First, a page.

Innovative Natural Pest Control Solutions – The Praying Mantis Patrol

praying mantis from India
Praying Mantis from India

Perhaps they should have been called “preying” mantises. Although they are named for the way their forelegs resemble a supplicant in prayer, praying mantises sit atop the insect food chain. For this reason, these carnivorous insects offer effective, natural pest control for the home gardener. Praying mantises are also readily available – they can be found for sale online or at home-and-garden stores.

While chemical pesticides can adversely affect both home gardeners and the life-giving soil in which they plant, praying mantises provide organic pest control that works. In addition to targeting troublesome leaf-eating insects such as grasshoppers and beetles, praying mantises feed on aphids, cockroaches, flies, spiders, bees, and mosquitoes (among others). Basically, mantises will consume any smaller species of pest. So having a platoon of mantises on duty is like having a crack team of border agents on garden patrol.

Chinese Mantis (Tenodera aridifolia sinensis)
Chinese Mantis (Tenodera aridifolia sinensis)

On the other hand, chemical pesticides can harm humans, pets, wildlife, and the environment. A report from the National Academies linked exposure from pesticides to several types of cancer, nervous system disorders, and reproductive problems (including birth defects, stillbirths, and infertility). Pesticide exposure has also been shown to aggravate asthma and allergies, and children tend to be more susceptible to pesticides than adults. Moreover, pesticide leeching and runoff results in chemicals contaminating both groundwater and surface-water supplies, according to a study conducted by the University of Missouri-Columbia. As a result, these chemicals cause collateral damage to species they were never intended to target – including pets, birds, and fish.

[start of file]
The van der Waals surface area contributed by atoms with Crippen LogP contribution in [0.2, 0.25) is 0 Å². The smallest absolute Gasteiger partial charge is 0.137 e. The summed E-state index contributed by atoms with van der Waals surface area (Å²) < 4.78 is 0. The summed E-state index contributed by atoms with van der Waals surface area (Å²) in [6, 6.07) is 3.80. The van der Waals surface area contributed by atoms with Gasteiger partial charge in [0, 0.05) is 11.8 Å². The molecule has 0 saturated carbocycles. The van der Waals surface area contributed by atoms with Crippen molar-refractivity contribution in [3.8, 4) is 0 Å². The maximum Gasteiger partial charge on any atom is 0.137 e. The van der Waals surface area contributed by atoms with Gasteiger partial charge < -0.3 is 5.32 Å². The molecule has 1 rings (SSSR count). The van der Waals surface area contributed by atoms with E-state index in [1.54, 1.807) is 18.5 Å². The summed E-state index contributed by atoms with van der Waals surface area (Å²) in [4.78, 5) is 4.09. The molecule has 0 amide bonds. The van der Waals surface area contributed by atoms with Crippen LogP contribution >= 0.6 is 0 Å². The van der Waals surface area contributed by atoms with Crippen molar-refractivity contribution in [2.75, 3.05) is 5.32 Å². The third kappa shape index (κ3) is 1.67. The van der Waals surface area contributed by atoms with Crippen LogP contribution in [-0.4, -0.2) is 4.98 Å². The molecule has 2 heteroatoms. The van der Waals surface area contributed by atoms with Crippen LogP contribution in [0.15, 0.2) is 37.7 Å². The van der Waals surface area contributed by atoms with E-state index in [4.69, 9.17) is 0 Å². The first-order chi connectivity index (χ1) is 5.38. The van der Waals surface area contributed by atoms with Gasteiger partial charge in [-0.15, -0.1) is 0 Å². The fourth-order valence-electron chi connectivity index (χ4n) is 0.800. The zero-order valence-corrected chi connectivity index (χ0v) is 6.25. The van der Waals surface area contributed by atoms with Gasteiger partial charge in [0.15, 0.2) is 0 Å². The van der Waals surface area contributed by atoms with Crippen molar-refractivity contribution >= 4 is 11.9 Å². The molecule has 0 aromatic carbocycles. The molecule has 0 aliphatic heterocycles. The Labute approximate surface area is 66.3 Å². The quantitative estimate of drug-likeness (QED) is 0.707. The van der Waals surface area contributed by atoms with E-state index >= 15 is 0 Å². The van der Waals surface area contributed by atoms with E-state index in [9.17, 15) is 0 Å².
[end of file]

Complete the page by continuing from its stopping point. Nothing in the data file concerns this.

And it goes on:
One way to avoid chemical pesticides and set up a praying-mantis pest-control system is to raise the creatures at home. Because these exotic-looking insects are fascinating to observe and easy to maintain, praying mantises also make interesting pets. Prospective owners can either buy an adult praying mantis individually or purchase a praying mantis egg sack (called an ootheca). Each ootheca contains between 100 and 400 eggs (enough to safeguard almost any home garden). The life cycle for a Chinese praying mantis – one of the most popular among the 1,800 species – typically spans about one year.

Tenodera aridifolia sinensis adult female
Tenodera aridifolia sinensis adult female

In terms of habitats, praying mantises in captivity need a space at least three to four times as big as they are. Mantis enclosures should have holes in the top and be cross-ventilated. Because mantises in the wild are camouflaged to match their environment, their enclosures should include dirt, grasses, sticks, and leaves accordingly. Enclosures should also be kept warm and humid – daily misting of the area with water will help to achieve the appropriate conditions.

Praying Mantis Tenodera sinensis
Praying Mantis Tenodera sinensis

Whether they are to be kept as pets or for pests – or both – praying mantises are a captivating lot. In the world of natural pest control, these monkish creatures have few peers. To learn more praying-mantis facts, or to start a collection, look online or visit a home-and-garden store.

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